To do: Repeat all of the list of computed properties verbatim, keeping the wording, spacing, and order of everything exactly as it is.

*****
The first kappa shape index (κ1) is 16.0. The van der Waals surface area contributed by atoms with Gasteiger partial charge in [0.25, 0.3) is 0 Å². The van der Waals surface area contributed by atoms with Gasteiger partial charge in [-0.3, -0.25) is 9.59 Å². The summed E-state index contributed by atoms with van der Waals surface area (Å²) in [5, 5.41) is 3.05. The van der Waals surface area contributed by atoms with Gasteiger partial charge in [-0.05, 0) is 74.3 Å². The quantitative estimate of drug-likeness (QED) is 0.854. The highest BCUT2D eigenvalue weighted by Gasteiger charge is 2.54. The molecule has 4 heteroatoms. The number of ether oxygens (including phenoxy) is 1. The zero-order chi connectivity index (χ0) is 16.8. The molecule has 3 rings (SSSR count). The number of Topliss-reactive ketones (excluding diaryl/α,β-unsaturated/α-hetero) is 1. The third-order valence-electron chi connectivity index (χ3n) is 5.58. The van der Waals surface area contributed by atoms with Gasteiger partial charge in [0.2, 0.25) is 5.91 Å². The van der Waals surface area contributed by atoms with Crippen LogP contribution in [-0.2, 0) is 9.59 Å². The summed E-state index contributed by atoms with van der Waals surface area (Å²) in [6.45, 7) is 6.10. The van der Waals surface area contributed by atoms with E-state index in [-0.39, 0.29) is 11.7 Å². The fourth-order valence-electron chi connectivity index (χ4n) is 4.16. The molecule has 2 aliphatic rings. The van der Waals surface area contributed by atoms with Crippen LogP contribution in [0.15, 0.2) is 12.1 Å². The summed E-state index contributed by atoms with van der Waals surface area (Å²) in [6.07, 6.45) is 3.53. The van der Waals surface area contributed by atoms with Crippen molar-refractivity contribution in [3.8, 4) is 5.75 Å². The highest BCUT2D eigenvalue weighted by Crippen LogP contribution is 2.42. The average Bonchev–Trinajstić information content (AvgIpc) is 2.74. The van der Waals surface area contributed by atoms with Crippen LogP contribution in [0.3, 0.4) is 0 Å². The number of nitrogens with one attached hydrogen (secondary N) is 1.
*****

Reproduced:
The first kappa shape index (κ1) is 16.0. The van der Waals surface area contributed by atoms with Gasteiger partial charge in [0.25, 0.3) is 0 Å². The van der Waals surface area contributed by atoms with Gasteiger partial charge in [-0.3, -0.25) is 9.59 Å². The summed E-state index contributed by atoms with van der Waals surface area (Å²) in [5, 5.41) is 3.05. The van der Waals surface area contributed by atoms with Gasteiger partial charge in [-0.05, 0) is 74.3 Å². The quantitative estimate of drug-likeness (QED) is 0.854. The highest BCUT2D eigenvalue weighted by Gasteiger charge is 2.54. The molecule has 4 heteroatoms. The number of ether oxygens (including phenoxy) is 1. The zero-order chi connectivity index (χ0) is 16.8. The molecule has 3 rings (SSSR count). The number of Topliss-reactive ketones (excluding diaryl/α,β-unsaturated/α-hetero) is 1. The third-order valence-electron chi connectivity index (χ3n) is 5.58. The van der Waals surface area contributed by atoms with Gasteiger partial charge in [0.2, 0.25) is 5.91 Å². The van der Waals surface area contributed by atoms with Crippen LogP contribution in [-0.2, 0) is 9.59 Å². The summed E-state index contributed by atoms with van der Waals surface area (Å²) in [6.45, 7) is 6.10. The van der Waals surface area contributed by atoms with E-state index in [-0.39, 0.29) is 11.7 Å². The fourth-order valence-electron chi connectivity index (χ4n) is 4.16. The molecule has 2 aliphatic rings. The van der Waals surface area contributed by atoms with Crippen LogP contribution in [0.15, 0.2) is 12.1 Å². The summed E-state index contributed by atoms with van der Waals surface area (Å²) in [6.07, 6.45) is 3.53. The van der Waals surface area contributed by atoms with Crippen molar-refractivity contribution in [3.8, 4) is 5.75 Å². The highest BCUT2D eigenvalue weighted by Crippen LogP contribution is 2.42. The average Bonchev–Trinajstić information content (AvgIpc) is 2.74. The van der Waals surface area contributed by atoms with Crippen LogP contribution in [0.3, 0.4) is 0 Å². The number of nitrogens with one attached hydrogen (secondary N) is 1.